Depending on how large your hole is, you may not want to use silt since it can be expensive in large qualities, and you won’t see any benefits from it five feet underground.



Using topsoil to fill holes is usually everyone’s first thought, and it’s an okay idea.

The only problem is that topsoil really only benefits the top layer of your yard.

You should try and use another type of soil to fill holes and use topsoil for the final layer.

Potting Soil

Potting Soil

Potting soils can be readily bought at any garden center and are great for filling holes.

Potting soil, or garden soil, is a soil mix of organic materials and dirt. Potting mix, on the other hand, is just organic matter and nutrients, but no dirt.

Potting soil can improve water retention or drainage, depending on which style you purchase.

How To Fill Holes In Your Yard?

Filling holes in your yard is an easy process and takes almost no skill at all.

Depending on the size of your hole, you may opt to get a truck of fill dirt dumped on your property. Small holes can be filled with regular garden soil or an alternative.

Begin by shoveling your fill dirt into the hole and tamping it down as you go along. You can use the end of a 2×4 or your own feet to pack the dirt solid.

Keep adding dirt and packing it tightly until there are about 6 inches left of the hole. If the hole is in your yard and you want to put down grass seeds, this is the time to use quality soil with nutrients.

Continue to add more topsoil and pack it down until the hole is no longer noticeable in your lawn.

Place down grass seed, water it, and wait for it to grow.

Frequently Asked Questions (FAQ):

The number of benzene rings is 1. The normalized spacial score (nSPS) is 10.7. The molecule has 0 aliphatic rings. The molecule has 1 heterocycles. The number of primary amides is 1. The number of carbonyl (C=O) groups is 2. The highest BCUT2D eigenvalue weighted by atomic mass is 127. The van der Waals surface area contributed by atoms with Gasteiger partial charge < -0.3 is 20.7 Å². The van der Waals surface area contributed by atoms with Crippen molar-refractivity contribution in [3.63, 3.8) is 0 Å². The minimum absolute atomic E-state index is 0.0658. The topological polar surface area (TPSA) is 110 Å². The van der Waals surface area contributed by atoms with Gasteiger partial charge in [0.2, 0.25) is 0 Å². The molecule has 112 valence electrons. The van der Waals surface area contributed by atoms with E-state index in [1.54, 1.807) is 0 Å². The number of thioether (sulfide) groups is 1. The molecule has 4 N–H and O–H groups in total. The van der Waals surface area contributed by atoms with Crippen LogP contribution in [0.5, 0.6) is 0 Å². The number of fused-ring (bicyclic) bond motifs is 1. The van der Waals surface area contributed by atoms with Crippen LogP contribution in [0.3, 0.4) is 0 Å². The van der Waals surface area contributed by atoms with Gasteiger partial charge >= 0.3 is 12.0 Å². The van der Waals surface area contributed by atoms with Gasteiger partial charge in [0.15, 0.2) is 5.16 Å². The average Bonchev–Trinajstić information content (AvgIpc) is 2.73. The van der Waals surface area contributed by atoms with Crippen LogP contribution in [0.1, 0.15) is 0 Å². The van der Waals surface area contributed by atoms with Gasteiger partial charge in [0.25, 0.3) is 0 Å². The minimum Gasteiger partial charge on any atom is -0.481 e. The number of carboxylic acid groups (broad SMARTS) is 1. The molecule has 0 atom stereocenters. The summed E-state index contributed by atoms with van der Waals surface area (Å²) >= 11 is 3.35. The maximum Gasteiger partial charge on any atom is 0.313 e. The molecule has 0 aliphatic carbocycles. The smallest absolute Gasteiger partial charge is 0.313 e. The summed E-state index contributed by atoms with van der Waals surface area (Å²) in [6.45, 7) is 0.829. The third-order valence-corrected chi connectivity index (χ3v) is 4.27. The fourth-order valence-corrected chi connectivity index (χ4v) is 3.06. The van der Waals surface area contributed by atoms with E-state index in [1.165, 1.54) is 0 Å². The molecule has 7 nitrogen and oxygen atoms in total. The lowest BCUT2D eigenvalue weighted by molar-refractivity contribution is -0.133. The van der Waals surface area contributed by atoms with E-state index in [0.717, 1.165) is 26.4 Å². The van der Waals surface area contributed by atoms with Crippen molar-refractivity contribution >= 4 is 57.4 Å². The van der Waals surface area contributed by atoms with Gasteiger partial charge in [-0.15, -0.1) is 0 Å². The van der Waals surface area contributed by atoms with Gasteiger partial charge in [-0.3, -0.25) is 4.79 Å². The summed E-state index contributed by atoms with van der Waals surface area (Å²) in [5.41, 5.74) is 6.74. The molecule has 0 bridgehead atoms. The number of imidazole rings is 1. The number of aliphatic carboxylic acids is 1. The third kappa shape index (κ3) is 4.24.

Can I use potting soil for filling holes in my yard?

You can use potting soil to fill holes in your yard.

We suggest using something like sand or fill dirt on the bottom of the hole and saving potting soil for the top layer of the hole.

Can you put new soil on top of the existing soil?

You can definitely put new soil on top of the existing soil.

It might be beneficial to till the new soil into the existing soil to mix new organic material into the old soil.

Can topsoil be used as fill dirt?

Topsoil can be used as fill dirt, but it will be more expensive than using fill dirt.

Topsoil only benefits the final layer of soil, so there's no reason to fill the entire hole with it. If you have a small hole, it's fine.

It's more cost-effective to use fill dirt for larger holes on your property.

How do you fill big holes with dirt?

In order to fill big holes, you should use a combination of fill dirt and topsoil or another nutrient-rich soil.

Begin by placing fill dirt in the bottom of the hole and constantly packing it down with a tamper or your own feet.

Once there are only 6 or so inches left of the hole, fill it with topsoil and pack it down so that there are no divots or visible dips in your lawn.


I am very passionate about lawns and mowers and offer my unbiased review towards everything that goes on this site. I research several pages, specs, videos, forums and other reviews of each mower before I post about it so you don't have to.